A taskforce mandated by the General Assembly to devise funding alternatives to replace the car tax will miss its Feb. 1 deadline, after failing to reach an agreement during its latest meeting held Wednesday (Jan. 31).
Currently, the tax generates $1.04 billion in annual municipal revenue.
A solution to recoup the funding shortfall was shared on Wednesday, by Sen. MD Rahman (D-Manchester), chair of the Motor Vehicle Property Tax Taskforce. Rahman suggested maintaining the 32.46 mill rate cap (implemented in 2022) solely on commercial vehicles. He argued that this measure could “generate $200 million.” However, his proposal lacks recommendations on how to tackle the remaining $840 million shortfall.
This proposition joins a list of misguided ideas emerging from the taskforce. During the Jan. 8 meeting, Vice-Chair Rep. Brandon Chafee (D-Middletown) adhered to the progressive playbook by suggesting a tax increase on the rich. Under his plan, individuals earning between $1-$2 million would face a 1 percent increase in their state income tax bill, potentially generating $369 million in additional state revenue. For those with incomes exceeding $2 million, Chafee advocates for an 8.99 percent tax rate, anticipating an additional $177 million; furthermore, his proposal introduces a 4 percent surcharge on capital tax rates, contributing an estimated $584 million in revenue.
In the same meeting, Jennifer Gauthier from the Office of Policy and Management (OPM) proposed a hike in the gas tax with the idea that individuals driving more would face higher costs and additional revenue could be garnered from out-of-state drivers. However, the push to increase the number of electric vehicles (EVs) in the state has already led to a reduction of gas tax revenue, a trend that would further decline if the General Assembly successfully bans the sale of new gas-powered cars by 2035.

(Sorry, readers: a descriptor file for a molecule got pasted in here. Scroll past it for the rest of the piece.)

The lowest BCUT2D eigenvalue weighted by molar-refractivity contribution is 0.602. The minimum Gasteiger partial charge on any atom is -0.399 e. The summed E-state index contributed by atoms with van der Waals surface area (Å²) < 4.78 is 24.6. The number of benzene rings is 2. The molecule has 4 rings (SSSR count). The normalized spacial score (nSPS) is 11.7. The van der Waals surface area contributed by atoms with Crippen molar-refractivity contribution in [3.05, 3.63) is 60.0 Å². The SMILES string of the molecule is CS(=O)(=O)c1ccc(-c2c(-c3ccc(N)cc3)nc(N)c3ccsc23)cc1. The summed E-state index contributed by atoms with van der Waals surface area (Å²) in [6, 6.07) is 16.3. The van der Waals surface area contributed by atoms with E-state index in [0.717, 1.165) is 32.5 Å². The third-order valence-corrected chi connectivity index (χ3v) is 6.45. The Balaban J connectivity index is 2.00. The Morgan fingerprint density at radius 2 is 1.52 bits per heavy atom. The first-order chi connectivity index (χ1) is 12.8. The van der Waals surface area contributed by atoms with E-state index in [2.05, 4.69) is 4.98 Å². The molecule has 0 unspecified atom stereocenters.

During the taskforce’s Oct. 24th meeting, Gauthier also suggested that towns might not necessarily lose revenue if the tax were eliminated; instead, it would just be shifted to property and business owners.
Mark Boughton, Commissioner of Connecticut’s Department of Revenue Services reiterated remarks from previous meetings that more data is needed to fully understand the effects of eliminating or adding taxes. He also stated that the committee needs more time to develop a well-researched and comprehensive plan before finalizing an end product.
“I think we’re nowhere near ready to report anything except that we want to keep working,” Boughton said. The commissioner highlighted the goal of ensuring the taskforce’s efforts lead to tangible actions rather than a report that “sits on the shelf and people wave off.”
Boughton suggested that the taskforce seek an extension from the legislature to ensure the taskforce’s ability to achieve a more effective and impactful outcome. In response, Sen. Rahman announced one more meeting, although the details were not solidified.
During the 2023 session, the General Assembly proposed compensating towns for the lost car tax revenue by granting them the power to impose licensing fees on landlords. These fees would apply to the rental of dwelling units or homes, accompanied by an annual fee for each rented unit or home. Moreover, the proposed bill intended to introduce an eight percent surcharge on the revenue derived from homeowners’ insurance policies and personal risk insurance for motor vehicles.
In the end, due to lack of support for the bill, its language was removed and substituted with the establishment of the task force.